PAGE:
North Kitsap Herald


Poulsbo is on its way to being an ‘e-city’ | In Our Opinion

January 25, 2013 · 2:23 PM

Poulsbo has been known by several names.

The Suquamish people called it tcutcu lats.

The City of Poulsbo has “Viking City” on its logo.

Poulsbo residents know their city as Little Norway.

In the near future, Poulsbo may be widely known by another moniker: E-City.

The Kitsap Public Utilities District is building a wireless canopy over downtown, with the goal of expanding that canopy over the entire city. That means, free wireless access to the Internet.

The economic potential of such access is as broad as the imagination: More employment opportunities through telecommuting. More e-commerce. More new-business development. Emergence of new providers that could capitalize on rebroadcasting the signal, extending wireless service to a broader area.

To say a wireless canopy is a worthy investment is an understatement. According to the state Department of Commerce, gross business income from broadband-enabled e-shopping in Washington topped $3.1 billion in 2011. Also, 98.7 percent of the state’s residents live in areas where broadband is available, 83 percent live in households with Internet access and 73.8 percent regularly use their home broadband connection.)

We hope that other public agencies look for ways to partner with the public utility district to make a regional wireless canopy a reality. This is a timely venture as well, and one that Poulsbo and Kitsap County need to stay competitive in the economic opportunities they provide and in the quality of life they offer.

Because of the work of public and private broadband providers, more than 500 of the Washington’s 629 Census-designated communities saw increased access to broadband through wireline and/or wireless providers in 2012. Washington is now 10th in the nation for broadband access at 3 Mbps and third in broadband adoption.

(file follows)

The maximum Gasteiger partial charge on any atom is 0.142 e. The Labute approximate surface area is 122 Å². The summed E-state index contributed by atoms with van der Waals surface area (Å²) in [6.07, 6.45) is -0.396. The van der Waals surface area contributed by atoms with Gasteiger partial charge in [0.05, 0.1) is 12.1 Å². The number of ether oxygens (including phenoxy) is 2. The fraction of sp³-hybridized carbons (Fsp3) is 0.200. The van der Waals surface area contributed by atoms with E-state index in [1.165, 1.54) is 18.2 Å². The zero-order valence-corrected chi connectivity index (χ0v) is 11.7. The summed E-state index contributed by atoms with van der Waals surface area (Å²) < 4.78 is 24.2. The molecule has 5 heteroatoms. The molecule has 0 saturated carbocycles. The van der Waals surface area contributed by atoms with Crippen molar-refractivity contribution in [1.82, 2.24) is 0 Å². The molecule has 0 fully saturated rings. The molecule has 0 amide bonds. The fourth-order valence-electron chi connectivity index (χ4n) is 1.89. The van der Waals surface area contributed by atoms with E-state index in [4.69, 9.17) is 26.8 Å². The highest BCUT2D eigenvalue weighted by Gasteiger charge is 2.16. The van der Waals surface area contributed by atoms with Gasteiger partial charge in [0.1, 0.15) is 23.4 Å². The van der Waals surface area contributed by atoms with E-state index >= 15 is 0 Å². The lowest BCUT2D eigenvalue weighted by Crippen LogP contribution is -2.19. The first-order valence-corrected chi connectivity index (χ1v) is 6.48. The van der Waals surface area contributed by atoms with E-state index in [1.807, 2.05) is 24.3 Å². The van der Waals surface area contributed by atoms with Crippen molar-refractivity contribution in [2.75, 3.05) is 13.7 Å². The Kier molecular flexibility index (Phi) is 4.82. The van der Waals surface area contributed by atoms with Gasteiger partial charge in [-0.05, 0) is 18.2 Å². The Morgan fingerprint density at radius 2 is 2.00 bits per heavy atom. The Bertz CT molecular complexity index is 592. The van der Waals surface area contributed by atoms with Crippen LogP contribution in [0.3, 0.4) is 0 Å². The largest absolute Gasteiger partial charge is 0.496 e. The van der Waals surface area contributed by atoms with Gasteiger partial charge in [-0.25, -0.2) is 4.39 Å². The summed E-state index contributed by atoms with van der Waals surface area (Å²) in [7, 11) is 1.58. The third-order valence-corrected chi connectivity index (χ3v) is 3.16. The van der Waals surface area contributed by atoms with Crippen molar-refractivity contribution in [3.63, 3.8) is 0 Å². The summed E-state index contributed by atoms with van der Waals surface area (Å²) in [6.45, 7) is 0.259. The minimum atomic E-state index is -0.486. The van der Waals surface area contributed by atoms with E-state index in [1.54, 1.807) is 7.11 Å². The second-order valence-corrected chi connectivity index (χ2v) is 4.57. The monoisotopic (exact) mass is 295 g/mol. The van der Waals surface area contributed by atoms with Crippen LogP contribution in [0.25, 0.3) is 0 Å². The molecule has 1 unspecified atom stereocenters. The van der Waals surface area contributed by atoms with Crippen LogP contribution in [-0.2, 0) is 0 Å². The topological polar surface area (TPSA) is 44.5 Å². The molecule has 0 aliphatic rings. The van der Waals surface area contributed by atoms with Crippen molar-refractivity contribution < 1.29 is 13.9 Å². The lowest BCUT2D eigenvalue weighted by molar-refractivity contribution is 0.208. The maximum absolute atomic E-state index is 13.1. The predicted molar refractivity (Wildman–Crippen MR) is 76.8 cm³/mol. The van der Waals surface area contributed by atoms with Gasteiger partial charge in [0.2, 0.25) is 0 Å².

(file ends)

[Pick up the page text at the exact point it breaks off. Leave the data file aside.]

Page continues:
“These statistics are encouraging and the result of some great work across the public and private sectors,” said Rogers Weed, director of the Department of Commerce. “Washington will need to continually improve its technology infrastructure to keep its place as a national innovation leader.”

The state and communities are making serious investments in “getting wired.” The state awarded $300,000 in grants to five organizations or public agencies — including a port district and a regional council of governments — to identify barriers to broadband access, develop private and public partnerships, and implement solutions. Amazing things are happening. One community is using expanded broadband access to improve economic development, public safety, tourism, research and educational opportunities over a two-county area.

And now, free Internet access is available anywhere in downtown Poulsbo. It’s only the start of something big. Read the Herald’s story, “Wi-Fi project could be start of something big.”


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